I have little doubt that one day Emma Stone will be a mighty force in the entertainment industry. She’s a hearty, likable, sly actress with a genuine sense of humor, approachable sex appeal, and great command of sarcasm. In sea of CW-bred mannequins, Stone’s real, and her ability to project intelligence is a rare gift.
Her brightness is wasted on “Easy A,” a so-called “teen comedy” that feels as though it was written by a fading Gen-Xer projecting his Hughesian daydreams onto a high school comedy of his own. It’s unfunny, glib, and woefully confused. However, it does retain the fresh services of Stone, but she can only carry this nonsense on her back for so long before the weight crushes her moxie.
Olive (Emma Stone) is a gifted student with a sharp tongue, but suffers from a lack of male interest. Lying to her BFF (Aly Michalka) about a sexual conquest to cover for her dull life, Olive finds the story burning through the rumor rounds at her school, creating interest that was never there before.
Sensing a power emerging from the fibs, Olive encourages more stories, helping gay and overweight students with their low self-esteem issues, while riding a wave of unexpected popularity. Of course, it doesn’t take long for Olive to feel the downside of her unsavory reputation, with Christian classmate Marianne (Amanda Bynes) kickstarting some trouble that spills over to the faculty (including Thomas Haden Church and Lisa Kudrow).
Director Will Gluck made his debut last year with the cheerleader romp, “Fired Up!,” a disastrous comedy that highlighted the filmmaker’s overanxious attitude, while emphasizing a moldy sense of humor. “Easy A” rivals “Fired Up!” for laughs, spinning through a minefield of caricatures, rumor-mongering, and teen sassmouth without landing a single successful joke. Not a one. It’s a wet blanket of a farce peeled from the Diablo Cody screenwriting school of acerbic fixation, with writer Bert V. Royal expelling more energy lubing up his forked tongue than arranging a sophisticated, throttled dive into the horrors of high school judgment.
Royal wears his John Hughes fandom on his sleeve, envisioning Olive as a self-assured 17-year-old girl who craves a life patterned after the great teen hits of the 1980s. It’s a loose-fitting tribute to say the least, considering how Royal doesn’t actually understand what he’s referencing (pointing out Ferris Bueller’s parade-hijacking burst of joy as a “random dance number,” and proclaiming Bender’s triumphant fist pump at the climax of “The Breakfast Club” as a celebration of his romantic conquest).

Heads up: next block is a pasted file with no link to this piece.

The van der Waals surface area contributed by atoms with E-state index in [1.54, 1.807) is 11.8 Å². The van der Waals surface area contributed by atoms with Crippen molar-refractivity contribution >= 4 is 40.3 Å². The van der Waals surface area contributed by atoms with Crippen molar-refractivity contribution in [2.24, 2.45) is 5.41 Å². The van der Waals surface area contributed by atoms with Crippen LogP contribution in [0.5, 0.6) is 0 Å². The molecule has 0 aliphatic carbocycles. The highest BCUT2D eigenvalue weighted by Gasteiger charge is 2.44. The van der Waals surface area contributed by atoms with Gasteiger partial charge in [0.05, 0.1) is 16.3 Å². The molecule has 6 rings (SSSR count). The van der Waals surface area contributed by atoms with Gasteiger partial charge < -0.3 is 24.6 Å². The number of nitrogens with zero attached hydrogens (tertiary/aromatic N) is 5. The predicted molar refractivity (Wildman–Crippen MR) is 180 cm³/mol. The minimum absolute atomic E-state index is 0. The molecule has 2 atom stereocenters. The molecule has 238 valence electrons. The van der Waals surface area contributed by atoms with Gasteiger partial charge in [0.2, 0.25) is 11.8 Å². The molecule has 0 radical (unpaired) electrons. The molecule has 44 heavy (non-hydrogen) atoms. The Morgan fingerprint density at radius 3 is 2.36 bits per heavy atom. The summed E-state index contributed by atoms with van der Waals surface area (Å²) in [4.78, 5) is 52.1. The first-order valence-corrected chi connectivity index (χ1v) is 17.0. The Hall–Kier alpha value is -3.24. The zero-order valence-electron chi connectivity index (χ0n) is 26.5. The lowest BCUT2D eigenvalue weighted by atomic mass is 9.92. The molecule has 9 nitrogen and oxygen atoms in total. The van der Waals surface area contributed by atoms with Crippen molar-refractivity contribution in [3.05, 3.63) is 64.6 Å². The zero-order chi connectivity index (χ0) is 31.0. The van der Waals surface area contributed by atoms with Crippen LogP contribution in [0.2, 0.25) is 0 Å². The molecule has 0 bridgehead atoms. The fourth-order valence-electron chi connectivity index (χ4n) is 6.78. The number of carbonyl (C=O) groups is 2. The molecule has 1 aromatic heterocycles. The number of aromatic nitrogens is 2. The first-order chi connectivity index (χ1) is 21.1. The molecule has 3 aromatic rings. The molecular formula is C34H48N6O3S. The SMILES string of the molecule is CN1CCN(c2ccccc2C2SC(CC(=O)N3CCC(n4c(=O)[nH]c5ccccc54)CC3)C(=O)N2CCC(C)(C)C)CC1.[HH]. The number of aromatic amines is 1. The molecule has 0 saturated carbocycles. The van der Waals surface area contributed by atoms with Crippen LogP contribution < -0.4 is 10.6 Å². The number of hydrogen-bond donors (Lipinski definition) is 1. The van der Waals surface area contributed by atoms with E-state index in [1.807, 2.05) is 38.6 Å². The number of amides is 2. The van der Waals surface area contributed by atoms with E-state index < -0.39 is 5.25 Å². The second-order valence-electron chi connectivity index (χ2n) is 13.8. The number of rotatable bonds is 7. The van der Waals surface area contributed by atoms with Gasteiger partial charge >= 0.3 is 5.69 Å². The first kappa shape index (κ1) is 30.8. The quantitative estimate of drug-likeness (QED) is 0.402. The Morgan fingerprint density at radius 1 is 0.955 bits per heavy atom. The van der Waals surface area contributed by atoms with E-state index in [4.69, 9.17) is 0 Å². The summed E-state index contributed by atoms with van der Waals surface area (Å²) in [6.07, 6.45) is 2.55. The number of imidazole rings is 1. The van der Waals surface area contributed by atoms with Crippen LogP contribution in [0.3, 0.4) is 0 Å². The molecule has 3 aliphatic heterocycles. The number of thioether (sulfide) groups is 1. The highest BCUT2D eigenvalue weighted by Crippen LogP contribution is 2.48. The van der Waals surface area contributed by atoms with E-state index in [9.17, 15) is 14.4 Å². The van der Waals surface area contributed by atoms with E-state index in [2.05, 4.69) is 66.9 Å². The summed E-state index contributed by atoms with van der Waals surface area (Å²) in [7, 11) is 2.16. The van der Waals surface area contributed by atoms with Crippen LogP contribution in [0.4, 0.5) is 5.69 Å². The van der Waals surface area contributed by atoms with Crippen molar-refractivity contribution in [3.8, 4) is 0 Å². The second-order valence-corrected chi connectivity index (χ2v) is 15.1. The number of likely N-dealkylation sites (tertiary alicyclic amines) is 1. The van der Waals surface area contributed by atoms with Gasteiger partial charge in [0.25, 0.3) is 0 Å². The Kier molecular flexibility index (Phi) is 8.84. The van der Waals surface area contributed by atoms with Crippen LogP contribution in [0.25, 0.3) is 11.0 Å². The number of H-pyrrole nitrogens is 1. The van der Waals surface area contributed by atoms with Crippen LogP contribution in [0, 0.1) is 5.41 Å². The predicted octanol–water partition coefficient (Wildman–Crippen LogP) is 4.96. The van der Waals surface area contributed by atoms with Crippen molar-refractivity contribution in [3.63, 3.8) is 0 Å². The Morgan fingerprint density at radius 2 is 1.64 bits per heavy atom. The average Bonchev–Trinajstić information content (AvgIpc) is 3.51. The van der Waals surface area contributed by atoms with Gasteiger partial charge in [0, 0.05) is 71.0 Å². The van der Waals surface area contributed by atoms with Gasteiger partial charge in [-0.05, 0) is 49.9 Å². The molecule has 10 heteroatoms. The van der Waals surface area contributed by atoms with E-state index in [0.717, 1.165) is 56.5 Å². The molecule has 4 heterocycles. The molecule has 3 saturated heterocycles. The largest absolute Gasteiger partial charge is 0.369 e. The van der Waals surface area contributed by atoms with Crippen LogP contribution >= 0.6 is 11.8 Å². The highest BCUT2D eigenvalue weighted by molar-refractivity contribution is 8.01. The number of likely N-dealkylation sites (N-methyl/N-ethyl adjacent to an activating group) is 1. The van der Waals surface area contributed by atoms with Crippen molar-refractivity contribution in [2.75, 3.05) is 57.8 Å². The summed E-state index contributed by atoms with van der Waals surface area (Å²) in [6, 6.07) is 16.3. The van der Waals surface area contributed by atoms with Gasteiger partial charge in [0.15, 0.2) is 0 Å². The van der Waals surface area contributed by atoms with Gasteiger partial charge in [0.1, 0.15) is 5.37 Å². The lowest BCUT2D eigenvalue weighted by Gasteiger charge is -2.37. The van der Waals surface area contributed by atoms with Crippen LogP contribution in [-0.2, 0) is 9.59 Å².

Royal’s script doesn’t come close to the generosity or insight of Hughes’s dazzling writing, portioning out half-witted encounters for Olive that never gel into a convincing whole, while the rest of the film is trapped in improvisational hell, with every actor lunging to be the sarcastic highlight, treating their screentime as an “SNL” audition tape.
The worst offenders are Patricia Clarkson and Stanley Tucci, who encourage nothing but eye-rolls and urges to walk out of the theater as Olive’s intolerably shticky, uninvolved parents, spending all of their screen time spitting up limp one-liners like a pair of amateur stand-ups. It’s insufferable.
“Easy A” is not an incisive picture, and while Royal is convinced tracing along “The Scarlet Letter” for inspiration (Olive sews a red A on her clothes to own her reputation) is an act of cleverness, there’s so much here that’s only marginally realized, leaving the picture to wander around blindly. Stone is game and paddles around her personality with aplomb, but Gluck doesn’t know what to do with her, pushing the actress to fill the empty spaces in the screenplay with her embryonic comic timing.
Yes, even Stone begins to grate once the story applies the brakes in the second act, left to banter with Bynes, make sense of the film’s absurd invasion of product placement, and drum up some googly eyes with a sleepy Penn Badgley, here as Olive’s object of desire. I think. The film doesn’t allow much time for the characters to bond, making their pairing unappealing and insignificant.
Somehow, Gluck and Royal feel the need to sober the picture up in the mid-section, hauling Chlamydia into “Easy A” as a very real-world spoiler, ruining Olive’s reign as class whore (brought about by two adult characters barely tackled in the story). Chlamydia. You know, just like in “Sixteen Candles.” Now that’s hilarious. Bringing on tears and a mild rape attempt sustains the ugly mood, though Gluck is convinced he’s making quite a profound statement about the sensitivity of the teen heart.
“Easy A” is a rather smug picture, despite Stone’s efforts to keep the mood breezy and cutting. She’ll survive it, but I’d like to see Gluck and Royal actually study what John Hughes achieved during his short stint in teen cinema before they attempt to piss all over his grave a second time around.